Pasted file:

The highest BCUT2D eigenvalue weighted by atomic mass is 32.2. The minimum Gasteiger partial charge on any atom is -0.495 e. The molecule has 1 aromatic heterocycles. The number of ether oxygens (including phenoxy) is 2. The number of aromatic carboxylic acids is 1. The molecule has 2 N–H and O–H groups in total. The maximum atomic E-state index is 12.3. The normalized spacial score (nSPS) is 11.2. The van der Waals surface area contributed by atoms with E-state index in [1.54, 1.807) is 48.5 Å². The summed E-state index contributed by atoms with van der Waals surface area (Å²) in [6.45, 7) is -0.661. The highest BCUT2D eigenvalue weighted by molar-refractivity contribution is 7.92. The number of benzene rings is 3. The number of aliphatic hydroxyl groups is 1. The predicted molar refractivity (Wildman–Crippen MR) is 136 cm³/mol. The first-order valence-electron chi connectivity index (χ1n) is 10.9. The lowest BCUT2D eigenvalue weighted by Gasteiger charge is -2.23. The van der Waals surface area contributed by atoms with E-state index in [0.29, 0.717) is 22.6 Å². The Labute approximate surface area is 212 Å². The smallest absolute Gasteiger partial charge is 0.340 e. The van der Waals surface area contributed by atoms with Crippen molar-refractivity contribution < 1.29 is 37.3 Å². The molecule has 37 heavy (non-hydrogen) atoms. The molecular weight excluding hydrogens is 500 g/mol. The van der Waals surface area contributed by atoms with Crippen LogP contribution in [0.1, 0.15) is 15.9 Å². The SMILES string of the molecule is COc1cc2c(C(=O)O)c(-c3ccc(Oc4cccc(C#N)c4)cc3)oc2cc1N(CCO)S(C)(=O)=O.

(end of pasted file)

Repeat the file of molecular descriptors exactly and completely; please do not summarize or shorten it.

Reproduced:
The highest BCUT2D eigenvalue weighted by atomic mass is 32.2. The minimum Gasteiger partial charge on any atom is -0.495 e. The molecule has 1 aromatic heterocycles. The number of ether oxygens (including phenoxy) is 2. The number of aromatic carboxylic acids is 1. The molecule has 2 N–H and O–H groups in total. The maximum atomic E-state index is 12.3. The normalized spacial score (nSPS) is 11.2. The van der Waals surface area contributed by atoms with E-state index in [1.54, 1.807) is 48.5 Å². The summed E-state index contributed by atoms with van der Waals surface area (Å²) in [6.45, 7) is -0.661. The highest BCUT2D eigenvalue weighted by molar-refractivity contribution is 7.92. The number of benzene rings is 3. The number of aliphatic hydroxyl groups is 1. The predicted molar refractivity (Wildman–Crippen MR) is 136 cm³/mol. The first-order valence-electron chi connectivity index (χ1n) is 10.9. The lowest BCUT2D eigenvalue weighted by Gasteiger charge is -2.23. The van der Waals surface area contributed by atoms with E-state index in [0.29, 0.717) is 22.6 Å². The Labute approximate surface area is 212 Å². The smallest absolute Gasteiger partial charge is 0.340 e. The van der Waals surface area contributed by atoms with Crippen molar-refractivity contribution < 1.29 is 37.3 Å². The molecule has 37 heavy (non-hydrogen) atoms. The molecular weight excluding hydrogens is 500 g/mol. The van der Waals surface area contributed by atoms with Crippen LogP contribution in [0.1, 0.15) is 15.9 Å². The SMILES string of the molecule is COc1cc2c(C(=O)O)c(-c3ccc(Oc4cccc(C#N)c4)cc3)oc2cc1N(CCO)S(C)(=O)=O.